Monday, December 5, 2016

Ramses II vs. Pericles, or Darth Vader vs. the Rebel Alliance

I still struggle to fight off the stereotypes about ancient states and empires that I learned as a student. Anthropological archaeology has long been concerned with the rise of state societies, and the nature of states in the ancient world. This is what got me interested in archaeology in the first place. I came across my decades-old graduate school application personal essay at the back of a file drawer, and found that I had written that I wanted to get a Ph.D. in archaeology to explain the origins of states in Mesoamerica. (Well, I think I probably phrased it as the "rise of THE state").

Back then, we were taught that all ancient states were despotic, ruled by ego-maniac kings who strove to control all aspects of society. Rameses II, played by Yul Brynner in the movie the Ten Commandments, is a good model for these ancient states. The Egyptian pharaohs ruled with an iron fist. Just look at his face! Any talk about democracy or council-rule prior to Classical Athens was written off as the fantasy of ancient writers. Ancient kings were autocrats who oppressed their subjects

Then I read Blanton and Fargher's 2008 book, Collective Action in the Formation of Pre-Modern States, which turned my views of ancient states and empires upside down (well, maybe I am being a bit dramatic here. Blanton et al 1996 was a first step in this direction; and other works, by Margaret Levi and Michael Mann, for example, contributed to this trend). By making a detailed and semi-quantitative analysis of thirty premodern states (from historical and ethnographic data), Blanton and Fargher identified a continuum of political regimes that runs from autocratic at one end to collective at the other. It turns out that collective states--where rulers have less power and people have more say--were not all that unusual in the past. The Greeks didn't invent democracy; similar processes and institutions were found in many ancient societies.

Blanton and Fargher identify three scales that run from low to high: Bureaucratization; Control over principals (rulers); and Public goods provision. Regimes that score high on these scales had more collective forms of rule, while those that scored lower were more autocratic. They then devise a causal model to explain variation in governmental form. It runs like this. If a regime relies on taxing its subjects for revenue, then it has to treat them well. Otherwise people will not pay taxes, and will leave or rebel. So there has to be a way to get rid of terrible rulers, and the ruler has to provide public goods (roads, canals, and other services and facilities). This produces a collective regime that is responsive to its population. On the other hand, if a regime gets its revenue from external sources (imperial tribute, conquest, taxing trade), then it does not have to be nice to its subjects. It can let them starve, not provide any public goods, and the ruler can be exploitative. These are the autocratic regimes. This scheme fits the evidence quite well.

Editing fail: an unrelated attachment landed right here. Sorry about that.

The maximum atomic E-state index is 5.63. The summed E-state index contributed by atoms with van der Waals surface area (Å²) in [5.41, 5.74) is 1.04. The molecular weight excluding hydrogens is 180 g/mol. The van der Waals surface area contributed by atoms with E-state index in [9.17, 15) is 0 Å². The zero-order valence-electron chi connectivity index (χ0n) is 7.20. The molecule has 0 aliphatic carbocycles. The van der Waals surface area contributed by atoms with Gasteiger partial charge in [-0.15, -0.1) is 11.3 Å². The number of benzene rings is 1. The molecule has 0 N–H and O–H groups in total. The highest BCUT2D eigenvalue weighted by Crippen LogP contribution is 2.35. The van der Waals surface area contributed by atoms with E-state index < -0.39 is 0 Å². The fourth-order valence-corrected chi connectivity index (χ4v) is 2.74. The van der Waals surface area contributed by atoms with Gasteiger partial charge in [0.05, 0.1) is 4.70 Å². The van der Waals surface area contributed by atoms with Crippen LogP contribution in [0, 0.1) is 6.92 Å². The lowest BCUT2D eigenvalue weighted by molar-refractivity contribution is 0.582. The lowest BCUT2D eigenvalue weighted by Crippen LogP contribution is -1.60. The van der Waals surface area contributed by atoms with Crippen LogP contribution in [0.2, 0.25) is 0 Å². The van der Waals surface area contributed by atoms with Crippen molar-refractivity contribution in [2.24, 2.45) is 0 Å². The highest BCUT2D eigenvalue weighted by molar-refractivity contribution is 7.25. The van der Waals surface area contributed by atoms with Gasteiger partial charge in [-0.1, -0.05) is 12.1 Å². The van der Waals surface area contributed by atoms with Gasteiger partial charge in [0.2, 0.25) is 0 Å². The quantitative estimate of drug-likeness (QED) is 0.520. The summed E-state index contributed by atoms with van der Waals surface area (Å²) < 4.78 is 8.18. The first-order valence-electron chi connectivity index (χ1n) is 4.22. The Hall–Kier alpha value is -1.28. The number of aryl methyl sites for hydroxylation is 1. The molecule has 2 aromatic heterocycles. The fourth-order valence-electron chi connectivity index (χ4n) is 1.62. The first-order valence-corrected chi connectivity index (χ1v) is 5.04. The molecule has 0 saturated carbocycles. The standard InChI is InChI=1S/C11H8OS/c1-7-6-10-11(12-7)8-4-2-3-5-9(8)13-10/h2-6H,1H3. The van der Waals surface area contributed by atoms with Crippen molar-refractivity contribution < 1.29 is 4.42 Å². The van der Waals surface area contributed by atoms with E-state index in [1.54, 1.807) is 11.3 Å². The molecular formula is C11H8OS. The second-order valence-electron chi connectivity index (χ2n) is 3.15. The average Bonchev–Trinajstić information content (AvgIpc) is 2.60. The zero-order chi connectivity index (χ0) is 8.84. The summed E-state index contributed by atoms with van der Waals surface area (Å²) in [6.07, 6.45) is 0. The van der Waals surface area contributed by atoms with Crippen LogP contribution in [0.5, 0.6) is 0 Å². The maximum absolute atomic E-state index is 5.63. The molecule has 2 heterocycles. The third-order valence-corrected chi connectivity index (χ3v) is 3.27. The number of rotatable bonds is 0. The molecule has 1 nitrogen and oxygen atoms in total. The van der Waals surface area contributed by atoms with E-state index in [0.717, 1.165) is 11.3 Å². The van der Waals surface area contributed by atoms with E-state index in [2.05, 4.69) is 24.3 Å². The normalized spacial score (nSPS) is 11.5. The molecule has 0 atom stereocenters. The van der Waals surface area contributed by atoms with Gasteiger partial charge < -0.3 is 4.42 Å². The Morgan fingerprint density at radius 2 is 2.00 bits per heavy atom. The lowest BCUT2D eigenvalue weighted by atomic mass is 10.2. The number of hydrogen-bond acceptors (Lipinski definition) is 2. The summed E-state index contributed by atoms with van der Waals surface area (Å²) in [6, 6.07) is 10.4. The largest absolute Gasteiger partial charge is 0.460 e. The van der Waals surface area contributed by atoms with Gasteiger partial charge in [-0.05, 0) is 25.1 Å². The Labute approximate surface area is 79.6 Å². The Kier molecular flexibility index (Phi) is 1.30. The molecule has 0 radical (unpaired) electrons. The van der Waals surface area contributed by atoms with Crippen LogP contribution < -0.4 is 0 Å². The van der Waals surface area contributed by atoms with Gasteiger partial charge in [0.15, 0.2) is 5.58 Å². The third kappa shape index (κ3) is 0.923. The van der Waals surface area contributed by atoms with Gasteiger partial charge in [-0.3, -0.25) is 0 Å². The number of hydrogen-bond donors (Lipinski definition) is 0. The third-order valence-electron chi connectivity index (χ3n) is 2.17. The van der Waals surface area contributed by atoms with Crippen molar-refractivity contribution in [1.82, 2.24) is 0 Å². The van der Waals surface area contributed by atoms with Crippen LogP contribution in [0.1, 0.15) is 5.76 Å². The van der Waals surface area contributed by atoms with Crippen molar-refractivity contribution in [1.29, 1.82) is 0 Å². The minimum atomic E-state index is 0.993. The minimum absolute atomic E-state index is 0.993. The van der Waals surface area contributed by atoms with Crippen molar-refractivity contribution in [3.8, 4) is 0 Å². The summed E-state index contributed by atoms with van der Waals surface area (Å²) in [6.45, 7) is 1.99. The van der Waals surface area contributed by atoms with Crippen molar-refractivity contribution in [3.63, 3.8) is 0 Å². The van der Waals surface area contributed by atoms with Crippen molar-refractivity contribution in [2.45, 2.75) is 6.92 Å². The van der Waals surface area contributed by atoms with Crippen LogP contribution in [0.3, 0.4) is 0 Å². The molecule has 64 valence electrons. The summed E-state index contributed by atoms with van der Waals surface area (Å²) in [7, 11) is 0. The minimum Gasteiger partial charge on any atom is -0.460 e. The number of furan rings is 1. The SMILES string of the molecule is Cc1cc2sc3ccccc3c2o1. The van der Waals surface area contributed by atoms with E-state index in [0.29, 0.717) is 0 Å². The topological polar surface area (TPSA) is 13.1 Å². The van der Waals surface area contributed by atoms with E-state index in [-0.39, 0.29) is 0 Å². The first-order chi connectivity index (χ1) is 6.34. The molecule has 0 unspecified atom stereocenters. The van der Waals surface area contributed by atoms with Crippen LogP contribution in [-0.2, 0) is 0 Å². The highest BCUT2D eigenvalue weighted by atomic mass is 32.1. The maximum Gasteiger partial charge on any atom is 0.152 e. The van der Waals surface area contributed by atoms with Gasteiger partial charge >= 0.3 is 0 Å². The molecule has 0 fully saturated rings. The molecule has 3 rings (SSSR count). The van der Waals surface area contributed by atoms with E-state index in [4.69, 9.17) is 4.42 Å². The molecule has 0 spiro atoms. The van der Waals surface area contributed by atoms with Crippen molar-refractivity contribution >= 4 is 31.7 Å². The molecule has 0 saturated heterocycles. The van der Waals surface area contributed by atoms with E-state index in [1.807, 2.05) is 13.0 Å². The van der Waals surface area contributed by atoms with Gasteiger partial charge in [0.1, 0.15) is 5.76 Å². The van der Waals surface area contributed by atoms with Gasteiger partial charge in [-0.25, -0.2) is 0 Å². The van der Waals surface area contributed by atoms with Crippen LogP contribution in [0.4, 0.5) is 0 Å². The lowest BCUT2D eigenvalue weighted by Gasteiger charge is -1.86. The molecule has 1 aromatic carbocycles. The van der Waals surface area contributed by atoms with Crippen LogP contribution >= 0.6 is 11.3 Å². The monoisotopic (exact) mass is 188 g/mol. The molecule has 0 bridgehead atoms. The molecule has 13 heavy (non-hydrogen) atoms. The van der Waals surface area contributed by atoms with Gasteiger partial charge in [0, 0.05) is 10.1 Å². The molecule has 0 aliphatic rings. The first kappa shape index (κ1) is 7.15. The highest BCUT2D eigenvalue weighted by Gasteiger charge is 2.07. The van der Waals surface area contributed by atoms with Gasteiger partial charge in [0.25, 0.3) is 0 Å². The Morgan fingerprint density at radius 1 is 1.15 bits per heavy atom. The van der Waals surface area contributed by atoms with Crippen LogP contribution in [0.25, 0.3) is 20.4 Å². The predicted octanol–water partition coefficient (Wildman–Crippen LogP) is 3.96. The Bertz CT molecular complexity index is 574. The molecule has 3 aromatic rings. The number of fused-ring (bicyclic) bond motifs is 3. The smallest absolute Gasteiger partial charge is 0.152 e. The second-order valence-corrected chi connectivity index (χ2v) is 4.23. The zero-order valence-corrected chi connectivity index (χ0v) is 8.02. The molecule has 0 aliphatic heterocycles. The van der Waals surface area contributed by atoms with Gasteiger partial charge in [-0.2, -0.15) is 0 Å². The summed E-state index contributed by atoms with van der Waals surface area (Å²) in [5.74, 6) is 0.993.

By using a series of measures for each of the 3 scales, Blanton and Fargher come up with a summary collective measure for each society in their sample. The most autocratic regimes included 12th century England, Bali and some African kingdoms. Darth Vader and the evil empire in Star Wars would fit in here. The most collective are Athens, Venice, and Ming China; also the Rebel Alliance. In the middle are the Yoruba, Inka and Aztec polities.

There is a strong counter-intuitive element to this scheme. It turns out that the most autocratic regimes had the least concern for their subjects. These rulers didn't try to control their subjects; they left them alone to struggle to get by. This goes against the old idea that despotic rulers wanted to control the behavior of their subjects. On the contrary, autocratic rules didn't care what their subjects did. But collective regimes, on the other hand, DID need to interfere in people's lives. If they were going to tax their subjects effectively, they had to monitor them; hence Bureaucratization was a main features of more collective polities. Collective regimes had to keep their subject happy, so they provided public services. Collective regimes were far more intrusive into the lives of ordinary people than were autocratic regimes. This is the counter-intuitive part.

The work of Blanton and Fargher was a major breakthrough in our understanding of early states and their forms of government. Unfortunately, they did not devote enough attention to methods to measure their scales using archaeological data. They did publish a few articles with some ideas about archaeological cases. But the rest of us now have our work cut out for us. We need to devise methods to distinguish collective from autocratic regimes in the distant past, and we need to use these concepts to analyze political change and social patterns in the distant past.

Blanton, Richard E., Gary M. Feinman, Stephen A. Kowalewski and Peter N. Peregrine  (1996)  A Dual-Processual Theory for the Evolution of Mesoamerican Civilization. Current Anthropology 37:1-14.

Blanton, Richard E. and Lane F. Fargher  (2008)  Collective Action in the Formation of Pre-Modern States. Springer, New York.

QUESTION: Why is Darth Vader holding my cat ???????